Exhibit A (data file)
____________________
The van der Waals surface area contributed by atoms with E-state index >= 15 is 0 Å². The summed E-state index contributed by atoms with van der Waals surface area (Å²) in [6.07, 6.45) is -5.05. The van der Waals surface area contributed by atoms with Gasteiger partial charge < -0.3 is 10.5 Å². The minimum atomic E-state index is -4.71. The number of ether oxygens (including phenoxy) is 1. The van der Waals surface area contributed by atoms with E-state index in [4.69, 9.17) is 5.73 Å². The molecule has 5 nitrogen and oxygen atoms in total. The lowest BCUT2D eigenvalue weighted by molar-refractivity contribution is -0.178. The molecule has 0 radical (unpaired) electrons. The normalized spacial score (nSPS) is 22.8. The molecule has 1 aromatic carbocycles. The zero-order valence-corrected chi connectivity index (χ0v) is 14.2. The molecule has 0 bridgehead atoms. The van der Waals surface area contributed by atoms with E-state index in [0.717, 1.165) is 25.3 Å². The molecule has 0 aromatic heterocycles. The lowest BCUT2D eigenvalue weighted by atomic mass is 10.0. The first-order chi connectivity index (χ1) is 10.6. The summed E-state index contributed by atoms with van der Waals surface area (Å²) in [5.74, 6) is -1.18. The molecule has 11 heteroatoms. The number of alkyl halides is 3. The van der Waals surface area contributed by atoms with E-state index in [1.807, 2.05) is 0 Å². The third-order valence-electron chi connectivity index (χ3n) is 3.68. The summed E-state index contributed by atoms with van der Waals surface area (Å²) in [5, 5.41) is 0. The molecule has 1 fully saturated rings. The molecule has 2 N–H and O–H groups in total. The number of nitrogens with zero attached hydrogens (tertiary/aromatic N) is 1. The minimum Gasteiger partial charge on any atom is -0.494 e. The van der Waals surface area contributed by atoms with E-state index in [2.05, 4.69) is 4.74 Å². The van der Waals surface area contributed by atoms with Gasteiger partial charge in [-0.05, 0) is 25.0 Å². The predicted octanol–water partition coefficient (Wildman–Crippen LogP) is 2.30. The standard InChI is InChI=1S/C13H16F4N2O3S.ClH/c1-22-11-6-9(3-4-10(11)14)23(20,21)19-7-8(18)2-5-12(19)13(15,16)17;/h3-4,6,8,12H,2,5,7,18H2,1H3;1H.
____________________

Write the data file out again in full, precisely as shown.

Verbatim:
The van der Waals surface area contributed by atoms with E-state index >= 15 is 0 Å². The summed E-state index contributed by atoms with van der Waals surface area (Å²) in [6.07, 6.45) is -5.05. The van der Waals surface area contributed by atoms with Gasteiger partial charge < -0.3 is 10.5 Å². The minimum atomic E-state index is -4.71. The number of ether oxygens (including phenoxy) is 1. The van der Waals surface area contributed by atoms with E-state index in [4.69, 9.17) is 5.73 Å². The molecule has 5 nitrogen and oxygen atoms in total. The lowest BCUT2D eigenvalue weighted by molar-refractivity contribution is -0.178. The molecule has 0 radical (unpaired) electrons. The normalized spacial score (nSPS) is 22.8. The molecule has 1 aromatic carbocycles. The zero-order valence-corrected chi connectivity index (χ0v) is 14.2. The molecule has 0 bridgehead atoms. The van der Waals surface area contributed by atoms with E-state index in [0.717, 1.165) is 25.3 Å². The molecule has 0 aromatic heterocycles. The lowest BCUT2D eigenvalue weighted by atomic mass is 10.0. The first-order chi connectivity index (χ1) is 10.6. The summed E-state index contributed by atoms with van der Waals surface area (Å²) in [5.74, 6) is -1.18. The molecule has 11 heteroatoms. The number of alkyl halides is 3. The van der Waals surface area contributed by atoms with E-state index in [1.807, 2.05) is 0 Å². The third-order valence-electron chi connectivity index (χ3n) is 3.68. The summed E-state index contributed by atoms with van der Waals surface area (Å²) in [5, 5.41) is 0. The molecule has 1 fully saturated rings. The molecule has 2 N–H and O–H groups in total. The number of nitrogens with zero attached hydrogens (tertiary/aromatic N) is 1. The minimum Gasteiger partial charge on any atom is -0.494 e. The van der Waals surface area contributed by atoms with E-state index in [2.05, 4.69) is 4.74 Å². The van der Waals surface area contributed by atoms with Gasteiger partial charge in [-0.05, 0) is 25.0 Å². The predicted octanol–water partition coefficient (Wildman–Crippen LogP) is 2.30. The standard InChI is InChI=1S/C13H16F4N2O3S.ClH/c1-22-11-6-9(3-4-10(11)14)23(20,21)19-7-8(18)2-5-12(19)13(15,16)17;/h3-4,6,8,12H,2,5,7,18H2,1H3;1H.